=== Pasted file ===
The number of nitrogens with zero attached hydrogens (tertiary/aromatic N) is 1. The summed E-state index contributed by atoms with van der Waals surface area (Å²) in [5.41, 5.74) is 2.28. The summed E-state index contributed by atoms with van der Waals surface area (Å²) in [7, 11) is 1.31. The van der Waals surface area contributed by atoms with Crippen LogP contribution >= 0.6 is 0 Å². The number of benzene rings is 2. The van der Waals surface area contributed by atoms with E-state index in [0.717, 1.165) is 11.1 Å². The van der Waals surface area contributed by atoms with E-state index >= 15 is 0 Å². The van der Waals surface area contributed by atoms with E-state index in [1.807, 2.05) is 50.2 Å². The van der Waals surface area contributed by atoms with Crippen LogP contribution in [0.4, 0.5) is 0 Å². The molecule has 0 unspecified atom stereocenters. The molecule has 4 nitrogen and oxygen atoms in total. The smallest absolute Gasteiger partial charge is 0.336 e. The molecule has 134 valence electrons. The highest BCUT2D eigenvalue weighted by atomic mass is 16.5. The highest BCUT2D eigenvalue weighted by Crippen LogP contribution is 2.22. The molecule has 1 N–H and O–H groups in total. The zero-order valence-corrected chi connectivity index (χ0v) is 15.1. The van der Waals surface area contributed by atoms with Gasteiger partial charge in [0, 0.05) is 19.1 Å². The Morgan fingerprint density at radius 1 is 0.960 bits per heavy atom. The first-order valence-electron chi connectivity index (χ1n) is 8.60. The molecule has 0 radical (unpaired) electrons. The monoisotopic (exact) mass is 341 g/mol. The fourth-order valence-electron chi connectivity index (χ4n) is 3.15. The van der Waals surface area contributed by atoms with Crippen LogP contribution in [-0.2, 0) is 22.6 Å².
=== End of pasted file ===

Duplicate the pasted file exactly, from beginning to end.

The number of nitrogens with zero attached hydrogens (tertiary/aromatic N) is 1. The summed E-state index contributed by atoms with van der Waals surface area (Å²) in [5.41, 5.74) is 2.28. The summed E-state index contributed by atoms with van der Waals surface area (Å²) in [7, 11) is 1.31. The van der Waals surface area contributed by atoms with Crippen LogP contribution >= 0.6 is 0 Å². The number of benzene rings is 2. The van der Waals surface area contributed by atoms with E-state index in [0.717, 1.165) is 11.1 Å². The van der Waals surface area contributed by atoms with E-state index >= 15 is 0 Å². The van der Waals surface area contributed by atoms with E-state index in [1.807, 2.05) is 50.2 Å². The van der Waals surface area contributed by atoms with Crippen LogP contribution in [0.4, 0.5) is 0 Å². The molecule has 0 unspecified atom stereocenters. The molecule has 4 nitrogen and oxygen atoms in total. The smallest absolute Gasteiger partial charge is 0.336 e. The molecule has 134 valence electrons. The highest BCUT2D eigenvalue weighted by atomic mass is 16.5. The highest BCUT2D eigenvalue weighted by Crippen LogP contribution is 2.22. The molecule has 1 N–H and O–H groups in total. The zero-order valence-corrected chi connectivity index (χ0v) is 15.1. The van der Waals surface area contributed by atoms with Gasteiger partial charge in [0, 0.05) is 19.1 Å². The Morgan fingerprint density at radius 1 is 0.960 bits per heavy atom. The first-order valence-electron chi connectivity index (χ1n) is 8.60. The molecule has 0 radical (unpaired) electrons. The monoisotopic (exact) mass is 341 g/mol. The fourth-order valence-electron chi connectivity index (χ4n) is 3.15. The van der Waals surface area contributed by atoms with Crippen LogP contribution in [-0.2, 0) is 22.6 Å².